Is Martino the Nou man?

After the poignant revelation of Tito Vilanova’s second relapse from throat cancer, Barcelona seem set to appoint Argentine coach Gerardo Martino as his replacement.

Martino, 50, has spent his entire managerial career in South America, including leading Paraguay to the 2010 World Cup where they were dramatically dumped out in the quarter finals by Spain – who featured players such as Carles Puyol, Gerard Pique, Sergio Busquets Xavi, Iniesta and Pedro, all players that Martino will seemingly have the chance to work with now.

Lionel Messi has voiced his support for Martino, saying “I like Tata Martino. He is a great coach and he showed that in the Clausura with what he did for the team, the way it ended and how he did it. He gets his teams playing well and we all respect him.”

Mundo Deportivo, a prominent Catalan news source, claims that the Barcelona players are almost certain that Martino will be confirmed as the new man at the helm – so with his appointment almost certainly on the horizon, what does the former Newell’s Old Boys manager bring to the table?

Martino’s reputation outside of South America is limited at best, with many people bound to be crying “Who?!” upon his arrival, but he is a highly thought of tactician who was schooled by none other than El Loco – Marcelo Bielsa. Having recently left Newell’s Old Boys after his contract expired, Martino was strongly linked with Real Sociedad and Malaga – and coming off the back of a league title win, it’s not difficult to see why.

Euan Marshall demonstrated Martino’s typical 4-3-3 formation and subsequent tactics at Newell’s here, and it was evident during Paraguay’s 2010 World Cup campaign too. Against Japan, Martino was forced to play with two classic 9’s – Lucas Barrios and Roque Santa Cruz. However, one striker would always be hovering over to the right hand side, whilst Edgar Benitez hugged the left touchline. The screenshots below clearly show the 4-3-3 system deployed by Martino.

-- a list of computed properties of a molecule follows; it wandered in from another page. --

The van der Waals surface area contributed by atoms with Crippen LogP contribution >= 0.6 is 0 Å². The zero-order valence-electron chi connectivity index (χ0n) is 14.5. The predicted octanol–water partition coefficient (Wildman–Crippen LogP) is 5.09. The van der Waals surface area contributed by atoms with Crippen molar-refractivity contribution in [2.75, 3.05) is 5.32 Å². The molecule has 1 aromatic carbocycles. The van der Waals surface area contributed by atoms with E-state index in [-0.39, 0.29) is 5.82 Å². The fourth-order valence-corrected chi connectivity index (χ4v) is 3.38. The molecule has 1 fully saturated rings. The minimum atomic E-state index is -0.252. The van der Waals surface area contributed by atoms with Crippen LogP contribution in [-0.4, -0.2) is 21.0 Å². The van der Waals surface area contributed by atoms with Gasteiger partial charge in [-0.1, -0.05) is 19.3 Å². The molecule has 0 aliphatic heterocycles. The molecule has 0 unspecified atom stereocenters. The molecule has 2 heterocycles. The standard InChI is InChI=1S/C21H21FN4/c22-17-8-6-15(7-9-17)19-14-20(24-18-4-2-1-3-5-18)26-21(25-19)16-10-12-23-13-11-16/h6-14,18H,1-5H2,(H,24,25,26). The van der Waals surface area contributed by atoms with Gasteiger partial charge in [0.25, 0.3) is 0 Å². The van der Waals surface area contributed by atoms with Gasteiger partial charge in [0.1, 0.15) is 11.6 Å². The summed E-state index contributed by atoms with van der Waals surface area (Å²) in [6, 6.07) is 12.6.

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3-3

In both shots, Paraguay’s number 20, Nestor Ortigoza, is anchoring the midfield and protecting the back four. This allows for the high pressing that Martino encourages to take place, forcing Japan to knock the ball aimlessly forward. Paraguay comfortable deal with the danger and regain possession.

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Here, Ortigoza (circled in yellow) is again integral as he offers the “out” ball from the defence. He comes short to collect possession as the two full backs (circled in red) push forward. This is reminiscent of how Barcelona have played under both Pep Guardiola and Tito Vilanova, where Sergio Busquets drops deep to start attacks and allows Dani Alves and Jordi Alba to go forward and attack.

Whilst there are facets of Paraguay’s build up and formation that are similar to Barcelona, there are differences seen from the game against Japan. With Santa Cruz and Barrios both standing at 6ft 2in tall, Paraguay do try and take advantage of their height and “mix things up” from time to time. Barcelona currently don’t have a recognised centre forward at the club, and it will be interesting to see whether Martino persists with using Messi as a “False 9” or looks to bring in a more classical “9” figure.

Barcelona came up short against Bayern in the Champions League last year, and their lack of a Plan B has cost them in big games before. Adding a different dimension to the Barcelona team has to be a priority for Martino, and his penchant for a more traditional centre forward would be a wise addition.

Despite winning the title last season, Barcelona’s season felt like a disappointment after the demolition against Bayern. It’s hard to gauge what the expectation will be from Martino’s first season, though a title challenge is almost a given. It will be the Argentine’s first experience of Champions League football though, and some teething issues should be anticipated. It may seem like an appointment out of left field, but Martino’s footballing philosophy fits nicely with the Barcelona that have dominated and the Barcelona that should be developed.

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